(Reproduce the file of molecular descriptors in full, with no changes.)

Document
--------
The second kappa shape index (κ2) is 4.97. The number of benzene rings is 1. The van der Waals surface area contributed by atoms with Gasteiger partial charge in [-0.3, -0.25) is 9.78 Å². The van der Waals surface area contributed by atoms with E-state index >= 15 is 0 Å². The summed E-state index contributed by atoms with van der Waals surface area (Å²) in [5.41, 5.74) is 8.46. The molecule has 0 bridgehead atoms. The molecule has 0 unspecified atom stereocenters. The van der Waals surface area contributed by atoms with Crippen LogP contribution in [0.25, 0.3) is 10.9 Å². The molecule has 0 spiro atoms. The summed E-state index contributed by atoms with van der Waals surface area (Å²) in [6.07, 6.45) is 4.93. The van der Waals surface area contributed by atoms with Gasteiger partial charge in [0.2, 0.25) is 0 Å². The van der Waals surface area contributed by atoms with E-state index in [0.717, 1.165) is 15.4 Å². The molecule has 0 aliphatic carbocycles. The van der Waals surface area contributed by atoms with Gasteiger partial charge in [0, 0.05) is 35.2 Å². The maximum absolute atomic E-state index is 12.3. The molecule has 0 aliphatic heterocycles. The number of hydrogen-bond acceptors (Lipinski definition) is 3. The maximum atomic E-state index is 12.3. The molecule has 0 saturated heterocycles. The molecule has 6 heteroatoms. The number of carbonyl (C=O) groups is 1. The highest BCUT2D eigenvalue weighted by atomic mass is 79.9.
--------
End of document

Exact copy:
The second kappa shape index (κ2) is 4.97. The number of benzene rings is 1. The van der Waals surface area contributed by atoms with Gasteiger partial charge in [-0.3, -0.25) is 9.78 Å². The van der Waals surface area contributed by atoms with E-state index >= 15 is 0 Å². The summed E-state index contributed by atoms with van der Waals surface area (Å²) in [5.41, 5.74) is 8.46. The molecule has 0 bridgehead atoms. The molecule has 0 unspecified atom stereocenters. The van der Waals surface area contributed by atoms with Crippen LogP contribution in [0.25, 0.3) is 10.9 Å². The molecule has 0 spiro atoms. The summed E-state index contributed by atoms with van der Waals surface area (Å²) in [6.07, 6.45) is 4.93. The van der Waals surface area contributed by atoms with Gasteiger partial charge in [0.2, 0.25) is 0 Å². The van der Waals surface area contributed by atoms with E-state index in [0.717, 1.165) is 15.4 Å². The molecule has 0 aliphatic carbocycles. The van der Waals surface area contributed by atoms with Gasteiger partial charge in [0, 0.05) is 35.2 Å². The maximum absolute atomic E-state index is 12.3. The molecule has 0 aliphatic heterocycles. The number of hydrogen-bond acceptors (Lipinski definition) is 3. The maximum atomic E-state index is 12.3. The molecule has 0 saturated heterocycles. The molecule has 6 heteroatoms. The number of carbonyl (C=O) groups is 1. The highest BCUT2D eigenvalue weighted by atomic mass is 79.9.